Nick is saying "I need something to do!"
Many of the horses also like to know what it is your doing. Show them the product you're going to spray on them, let them smell it. Take the time to let them understand and agree and you start to build that conversation so when the bigger issues come up--like cross ties and western saddles and large bodies of water--you've got a track record of trust behind you. 

It can get frustrating sometimes, of course. You've got stuff to do and the horse is bouncing away from you for some unknown (to you) reason. Lena likes to move. She likes to dance and prance and will spook just to entertain herself on occasion. Getting aggravated really doesn't help and merely lets her know she's won the latest round. Pretending you actually knew what she was going to do, however, that accomplishes many feats. In other words, go with it then find a way to slow her down and engage her brain more so there is less mental energy going towards practicing her sideways canter.

In other words, you also have to know when they are playing a game and call them on it. Ironically, this ends up building trust because they realize you have them figured out at least a little bit which means you were actually paying attention. Listening. Observing. Smothering laughter on occasion.

When you've been practicing your listening skills, it means you can often anticipate behavior.Any chance to prove you know what you're doing gives you that much more confidence and leadership which goes a very long way with 1,200 pounds. Not over-reacting when they do their silly thing and controlling it when they do it is sometimes anti-climactic but much more fun. Especially when they realize they've been had.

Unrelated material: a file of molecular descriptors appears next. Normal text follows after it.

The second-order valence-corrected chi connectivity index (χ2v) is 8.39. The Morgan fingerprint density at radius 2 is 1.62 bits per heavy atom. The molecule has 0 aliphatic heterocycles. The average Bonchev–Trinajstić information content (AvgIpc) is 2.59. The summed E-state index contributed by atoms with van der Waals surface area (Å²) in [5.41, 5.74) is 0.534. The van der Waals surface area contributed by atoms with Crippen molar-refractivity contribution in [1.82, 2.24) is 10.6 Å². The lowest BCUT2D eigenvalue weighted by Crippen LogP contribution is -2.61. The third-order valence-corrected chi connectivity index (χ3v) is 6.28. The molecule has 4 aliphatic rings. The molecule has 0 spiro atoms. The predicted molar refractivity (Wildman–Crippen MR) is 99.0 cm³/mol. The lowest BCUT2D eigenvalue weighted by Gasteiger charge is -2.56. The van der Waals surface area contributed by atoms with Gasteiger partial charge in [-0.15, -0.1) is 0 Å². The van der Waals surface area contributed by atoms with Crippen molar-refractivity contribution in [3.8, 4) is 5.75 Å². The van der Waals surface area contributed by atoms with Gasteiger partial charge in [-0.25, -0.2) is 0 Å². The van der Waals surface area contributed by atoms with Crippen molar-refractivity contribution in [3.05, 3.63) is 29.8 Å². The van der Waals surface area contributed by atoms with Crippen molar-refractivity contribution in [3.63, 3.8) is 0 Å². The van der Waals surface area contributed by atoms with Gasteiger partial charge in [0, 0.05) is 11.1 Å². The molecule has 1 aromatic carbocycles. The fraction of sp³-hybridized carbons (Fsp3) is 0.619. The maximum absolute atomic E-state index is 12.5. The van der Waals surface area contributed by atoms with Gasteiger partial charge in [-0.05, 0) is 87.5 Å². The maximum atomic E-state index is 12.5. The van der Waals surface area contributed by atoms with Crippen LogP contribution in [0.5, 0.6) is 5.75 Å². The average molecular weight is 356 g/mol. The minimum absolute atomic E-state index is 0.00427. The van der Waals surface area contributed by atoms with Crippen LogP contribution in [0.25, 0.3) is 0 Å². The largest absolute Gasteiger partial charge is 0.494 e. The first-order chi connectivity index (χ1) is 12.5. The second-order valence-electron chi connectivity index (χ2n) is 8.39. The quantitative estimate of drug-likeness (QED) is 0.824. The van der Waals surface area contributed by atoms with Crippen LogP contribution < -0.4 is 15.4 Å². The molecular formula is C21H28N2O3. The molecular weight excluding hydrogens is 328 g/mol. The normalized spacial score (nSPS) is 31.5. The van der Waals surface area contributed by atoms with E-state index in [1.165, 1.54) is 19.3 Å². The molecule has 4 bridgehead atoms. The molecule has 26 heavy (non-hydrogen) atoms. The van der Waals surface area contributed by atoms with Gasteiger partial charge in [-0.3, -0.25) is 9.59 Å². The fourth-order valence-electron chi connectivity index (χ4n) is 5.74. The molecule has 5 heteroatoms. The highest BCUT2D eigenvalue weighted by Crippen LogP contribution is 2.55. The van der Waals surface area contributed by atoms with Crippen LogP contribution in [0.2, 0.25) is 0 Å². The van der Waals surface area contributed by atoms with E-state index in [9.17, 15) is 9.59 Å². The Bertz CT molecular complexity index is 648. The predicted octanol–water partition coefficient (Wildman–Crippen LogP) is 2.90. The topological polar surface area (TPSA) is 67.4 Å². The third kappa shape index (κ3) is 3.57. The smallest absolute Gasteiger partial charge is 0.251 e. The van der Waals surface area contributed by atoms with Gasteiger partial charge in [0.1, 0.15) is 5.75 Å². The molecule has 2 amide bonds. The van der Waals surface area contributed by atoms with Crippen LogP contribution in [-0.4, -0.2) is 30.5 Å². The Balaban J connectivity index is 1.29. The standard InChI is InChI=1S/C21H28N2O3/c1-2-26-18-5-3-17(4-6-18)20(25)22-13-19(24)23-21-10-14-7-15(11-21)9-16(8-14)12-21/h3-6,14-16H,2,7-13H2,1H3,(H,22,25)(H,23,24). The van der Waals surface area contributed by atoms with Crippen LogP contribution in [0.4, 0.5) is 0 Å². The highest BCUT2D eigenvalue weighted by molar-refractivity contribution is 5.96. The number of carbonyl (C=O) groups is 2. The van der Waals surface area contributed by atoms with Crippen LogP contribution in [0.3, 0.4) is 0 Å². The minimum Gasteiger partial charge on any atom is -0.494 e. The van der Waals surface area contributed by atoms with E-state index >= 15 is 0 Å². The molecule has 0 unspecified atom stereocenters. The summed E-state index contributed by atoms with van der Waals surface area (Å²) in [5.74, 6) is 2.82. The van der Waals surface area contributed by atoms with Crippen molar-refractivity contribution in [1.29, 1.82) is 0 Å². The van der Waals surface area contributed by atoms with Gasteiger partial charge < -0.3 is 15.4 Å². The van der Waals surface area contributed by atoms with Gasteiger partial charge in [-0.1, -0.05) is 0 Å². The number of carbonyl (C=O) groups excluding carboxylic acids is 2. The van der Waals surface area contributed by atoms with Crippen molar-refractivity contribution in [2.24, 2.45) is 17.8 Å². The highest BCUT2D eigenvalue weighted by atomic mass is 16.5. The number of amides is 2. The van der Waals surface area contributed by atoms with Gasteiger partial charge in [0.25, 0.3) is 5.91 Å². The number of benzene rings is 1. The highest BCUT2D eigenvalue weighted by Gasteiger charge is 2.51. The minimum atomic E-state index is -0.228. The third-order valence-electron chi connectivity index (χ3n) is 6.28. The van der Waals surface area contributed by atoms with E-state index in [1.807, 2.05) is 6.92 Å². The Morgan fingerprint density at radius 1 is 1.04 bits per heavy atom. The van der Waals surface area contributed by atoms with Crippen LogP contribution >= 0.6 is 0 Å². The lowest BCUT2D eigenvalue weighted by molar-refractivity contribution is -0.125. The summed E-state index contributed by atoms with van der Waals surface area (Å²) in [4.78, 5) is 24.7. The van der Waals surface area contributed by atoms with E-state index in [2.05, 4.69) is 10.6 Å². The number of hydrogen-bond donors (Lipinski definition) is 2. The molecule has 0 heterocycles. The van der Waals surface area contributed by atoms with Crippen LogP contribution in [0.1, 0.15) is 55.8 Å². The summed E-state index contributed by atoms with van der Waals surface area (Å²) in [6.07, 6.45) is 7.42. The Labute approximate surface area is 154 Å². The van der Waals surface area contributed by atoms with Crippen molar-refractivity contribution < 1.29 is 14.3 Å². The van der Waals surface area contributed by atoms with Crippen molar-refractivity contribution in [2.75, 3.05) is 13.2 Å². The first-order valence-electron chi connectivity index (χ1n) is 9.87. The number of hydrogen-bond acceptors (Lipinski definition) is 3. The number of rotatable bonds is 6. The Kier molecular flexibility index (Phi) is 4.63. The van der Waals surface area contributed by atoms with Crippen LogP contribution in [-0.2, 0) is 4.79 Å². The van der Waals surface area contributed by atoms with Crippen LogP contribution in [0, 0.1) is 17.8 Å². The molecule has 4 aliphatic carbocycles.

After a lunge session in the indoor arena awhile back, Calabar spied Peter doing battle with the terrifying patch of blackberry bushes in the back corner of the outdoor arena and we absolutely had to investigate. He didn't drag me but our pace was brisk and he would have had his nose in the bushes as Peter flung cut pieces around us if I hadn't kept the brown horse back a step or two. 

After our inspection, we turned to leave and I KNEW as soon as the butt end of my horse was pointed towards Peter and the bushes, Calabar would do what I call a "spin and face the danger." I could say I am so connected to my horse that I picked up on his psychic energy but it's really just as simple as sensing his more obvious Thoroughbred energy and reviewing past experiences.

So, yes. He did spin--a beautiful pivot off his front end, his butt swinging away from me at an impressive rate of speed--just so he could see what he'd just been looking at two seconds ago.. I looked up at him and asked if he was done. He looked at me, sighed and dropped his head to a normal level as we sauntered back up the hill so he could finish his dinner. There was a time I would have gotten mad and over-corrected him, but over time I stopped that silly human behavior (because he learned to stay out of my space with all his antics) and our adventures ceased escalating into madness. Funny how that works.

Listening, tuning out the background noise in your own head and just paying attention, is hard. But man is it ever worth it when they know you've actually heard them and give you their trust. Even if it's just for an instant, it's an instant you can build on, an instant you won't get without stopping to hear.

1 comment:

lmel said...

Great post! Calabar sounds a bit like Harley. Listening and knowing what he's thinking by watching his ears and eyes has kept me in the saddle a lot more over the years. Yes, often he's just being silly and jumping at nothing just because something spooked him there 3 months ago. But now I'm ready for it, relaxed, and just laugh it off. In the 5 years I've had him, his spins have decreased tremendously. He knows he can't get away with it anymore! You're so right--it's a partnership we build with our horses.